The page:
Director, company fined $90k for unpaid wages

Director, company fined $90k for unpaid wages

Director, company fined $90k for unpaid wages

Another Ontario company director faces individual consequences over unpaid wages this month, following two employers who were jailed in the last year for the same offense.

Com-Kote Interiors Inc., a commercial and residential painting company, and company director Frank Abbaglivo have been fined a total of $90,000 and the company ordered to pay more than $33,000 in wages to workers.

The Ministry of Labour issued orders to Com-Kote to pay wages to 12 painters, and later issued orders to Abbaglivo when the orders against the company were not paid. When the wages continued to be unpaid the company and Abbaglivo were charged failing to comply with orders to pay wages.

The defendants pleaded guilty to all charges, with Com-Kote fined $60,and Abbaglivo fined $30,000 for failing to comply with a director's order to pay wages. On top of the fines the parties must pay a 25% victim fine surcharge. They have 24 months to pay the fine.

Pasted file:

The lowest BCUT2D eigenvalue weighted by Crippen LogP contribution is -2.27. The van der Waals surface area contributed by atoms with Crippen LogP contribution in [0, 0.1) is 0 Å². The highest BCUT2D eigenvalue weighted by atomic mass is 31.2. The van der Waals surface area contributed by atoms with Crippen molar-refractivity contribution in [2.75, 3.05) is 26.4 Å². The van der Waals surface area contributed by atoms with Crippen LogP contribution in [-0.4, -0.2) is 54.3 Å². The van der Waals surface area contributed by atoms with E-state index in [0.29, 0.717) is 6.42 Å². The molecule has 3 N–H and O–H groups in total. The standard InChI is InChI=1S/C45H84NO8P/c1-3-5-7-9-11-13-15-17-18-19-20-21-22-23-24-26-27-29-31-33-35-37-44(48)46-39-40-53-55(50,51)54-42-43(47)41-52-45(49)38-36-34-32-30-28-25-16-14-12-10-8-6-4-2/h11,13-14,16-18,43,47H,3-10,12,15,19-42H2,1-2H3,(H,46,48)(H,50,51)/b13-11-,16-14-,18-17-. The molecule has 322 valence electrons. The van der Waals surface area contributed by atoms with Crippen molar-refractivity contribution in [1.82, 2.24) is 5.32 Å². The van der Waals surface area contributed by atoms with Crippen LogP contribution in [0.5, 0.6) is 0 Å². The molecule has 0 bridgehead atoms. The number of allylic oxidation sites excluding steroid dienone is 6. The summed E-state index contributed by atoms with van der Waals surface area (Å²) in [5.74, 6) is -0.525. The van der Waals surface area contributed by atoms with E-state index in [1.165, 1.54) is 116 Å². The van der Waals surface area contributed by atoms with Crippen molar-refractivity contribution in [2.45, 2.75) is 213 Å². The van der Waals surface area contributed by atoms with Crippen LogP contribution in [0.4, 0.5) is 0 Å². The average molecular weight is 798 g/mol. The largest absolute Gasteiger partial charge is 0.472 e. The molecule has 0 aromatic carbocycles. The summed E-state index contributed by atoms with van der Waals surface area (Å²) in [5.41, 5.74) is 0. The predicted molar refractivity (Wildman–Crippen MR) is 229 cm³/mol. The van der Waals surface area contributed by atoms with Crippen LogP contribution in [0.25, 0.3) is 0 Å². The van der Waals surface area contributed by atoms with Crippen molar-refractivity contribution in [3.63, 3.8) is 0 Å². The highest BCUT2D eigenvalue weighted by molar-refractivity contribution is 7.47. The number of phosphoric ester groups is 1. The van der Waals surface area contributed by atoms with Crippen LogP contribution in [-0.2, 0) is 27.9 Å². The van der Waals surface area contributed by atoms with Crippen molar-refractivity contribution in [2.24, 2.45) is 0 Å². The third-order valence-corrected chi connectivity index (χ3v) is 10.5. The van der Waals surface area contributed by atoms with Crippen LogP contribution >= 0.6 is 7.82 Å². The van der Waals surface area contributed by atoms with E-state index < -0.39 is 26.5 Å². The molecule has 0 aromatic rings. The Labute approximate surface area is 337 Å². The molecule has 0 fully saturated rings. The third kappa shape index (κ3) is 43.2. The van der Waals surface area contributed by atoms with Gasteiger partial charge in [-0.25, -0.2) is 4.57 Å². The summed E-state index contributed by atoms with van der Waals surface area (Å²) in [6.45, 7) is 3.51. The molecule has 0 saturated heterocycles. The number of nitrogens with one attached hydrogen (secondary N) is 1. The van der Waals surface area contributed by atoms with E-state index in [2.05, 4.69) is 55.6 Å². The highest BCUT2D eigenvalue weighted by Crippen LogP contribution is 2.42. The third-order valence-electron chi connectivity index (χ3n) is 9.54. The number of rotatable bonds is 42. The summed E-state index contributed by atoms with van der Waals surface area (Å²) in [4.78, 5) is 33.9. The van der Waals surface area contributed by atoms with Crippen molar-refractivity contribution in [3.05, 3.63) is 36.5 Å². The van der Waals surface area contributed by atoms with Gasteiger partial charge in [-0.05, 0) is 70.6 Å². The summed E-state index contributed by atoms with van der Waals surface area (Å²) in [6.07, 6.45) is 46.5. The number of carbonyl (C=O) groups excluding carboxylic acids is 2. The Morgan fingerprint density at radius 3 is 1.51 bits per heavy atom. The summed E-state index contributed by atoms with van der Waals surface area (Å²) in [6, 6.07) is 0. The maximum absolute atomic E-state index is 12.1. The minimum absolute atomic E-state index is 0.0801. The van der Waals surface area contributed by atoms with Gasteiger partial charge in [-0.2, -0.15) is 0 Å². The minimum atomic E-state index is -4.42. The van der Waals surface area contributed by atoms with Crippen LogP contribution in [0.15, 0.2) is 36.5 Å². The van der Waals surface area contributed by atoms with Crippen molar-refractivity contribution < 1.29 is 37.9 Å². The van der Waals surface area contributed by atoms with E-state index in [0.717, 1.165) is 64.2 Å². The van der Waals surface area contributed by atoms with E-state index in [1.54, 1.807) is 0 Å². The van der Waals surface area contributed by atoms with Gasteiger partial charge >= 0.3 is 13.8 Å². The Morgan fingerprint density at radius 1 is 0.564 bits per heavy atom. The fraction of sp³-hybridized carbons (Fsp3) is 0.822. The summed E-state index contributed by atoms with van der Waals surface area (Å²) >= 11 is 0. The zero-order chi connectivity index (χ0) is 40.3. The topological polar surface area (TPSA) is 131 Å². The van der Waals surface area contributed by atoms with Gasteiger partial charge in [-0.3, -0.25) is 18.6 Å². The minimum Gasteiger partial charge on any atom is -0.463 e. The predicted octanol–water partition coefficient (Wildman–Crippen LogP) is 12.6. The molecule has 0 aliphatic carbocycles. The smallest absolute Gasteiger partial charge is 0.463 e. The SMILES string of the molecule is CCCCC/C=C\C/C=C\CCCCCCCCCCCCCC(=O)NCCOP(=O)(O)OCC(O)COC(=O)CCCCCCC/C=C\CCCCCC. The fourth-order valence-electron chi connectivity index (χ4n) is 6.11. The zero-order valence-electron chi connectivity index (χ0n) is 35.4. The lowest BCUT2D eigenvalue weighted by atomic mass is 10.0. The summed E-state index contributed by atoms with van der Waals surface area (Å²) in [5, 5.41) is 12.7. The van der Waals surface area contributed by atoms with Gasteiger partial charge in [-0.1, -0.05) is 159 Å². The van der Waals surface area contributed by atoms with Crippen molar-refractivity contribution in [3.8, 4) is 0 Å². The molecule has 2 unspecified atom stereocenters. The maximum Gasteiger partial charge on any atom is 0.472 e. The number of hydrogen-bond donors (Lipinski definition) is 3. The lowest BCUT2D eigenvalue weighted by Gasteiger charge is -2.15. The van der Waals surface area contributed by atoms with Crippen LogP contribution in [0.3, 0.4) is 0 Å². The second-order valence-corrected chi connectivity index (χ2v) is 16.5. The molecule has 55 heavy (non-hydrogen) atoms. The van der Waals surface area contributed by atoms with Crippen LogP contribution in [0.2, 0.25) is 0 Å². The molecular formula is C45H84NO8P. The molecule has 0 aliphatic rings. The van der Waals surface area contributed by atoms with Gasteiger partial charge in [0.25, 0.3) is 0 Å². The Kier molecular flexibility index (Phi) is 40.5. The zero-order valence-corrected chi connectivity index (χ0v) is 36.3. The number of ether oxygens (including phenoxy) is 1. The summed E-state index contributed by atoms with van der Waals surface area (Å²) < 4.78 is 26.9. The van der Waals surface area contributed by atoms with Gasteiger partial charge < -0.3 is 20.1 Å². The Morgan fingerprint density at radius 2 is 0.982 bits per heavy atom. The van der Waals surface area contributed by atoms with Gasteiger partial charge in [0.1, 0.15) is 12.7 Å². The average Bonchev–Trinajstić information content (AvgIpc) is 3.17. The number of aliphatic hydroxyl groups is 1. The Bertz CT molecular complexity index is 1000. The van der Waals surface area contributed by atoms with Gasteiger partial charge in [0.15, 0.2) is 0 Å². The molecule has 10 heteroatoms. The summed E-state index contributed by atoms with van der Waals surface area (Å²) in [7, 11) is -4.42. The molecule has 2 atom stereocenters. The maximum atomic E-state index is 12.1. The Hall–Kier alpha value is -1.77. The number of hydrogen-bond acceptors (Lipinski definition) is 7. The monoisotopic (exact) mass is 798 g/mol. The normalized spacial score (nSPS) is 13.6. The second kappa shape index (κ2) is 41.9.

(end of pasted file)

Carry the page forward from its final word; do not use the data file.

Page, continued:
The case bears similarities to two recent Ontario cases which resulted in jail time for Scrooge-like employers.

Steven Blondin, who owned six companies and owed more than $142,000 in wages, was personally fined $40,000 and was imprisoned for 90 days, an outcome he could have avoided had he paid the wages in the first place, or at least after the initial warning.

Another Ontario business owner, Peter Check, tried to avoid paying his employees by dissolving his company or claiming bankruptcy, then starting a new business the following year with a new batch of employees. The Ministry of Labour employment standards officers found wages ranging from $80 to $3,100 were owed to a significant number of employees and the ministry issued three orders to pay between December 2008 and May 2009 for an amount totally about $63,000. After numerous delays, Check was also fined $15,000 and sentenced to 90 days in prison.

The lesson for Com-Kote and Mr Abbaglivo? Don't test the ministry.

“These cases indicate that courts will, eventually, lose their patience with employers that fail to comply with their obligations under the ESA,” Filion Wakely Thorup Angeletti employment lawyer Brian MacDonald said. “If an issue arises, be it an informal complaint raised by an employee or a formal complaint with the Ministry of Labour, we advise that you not test that patience.”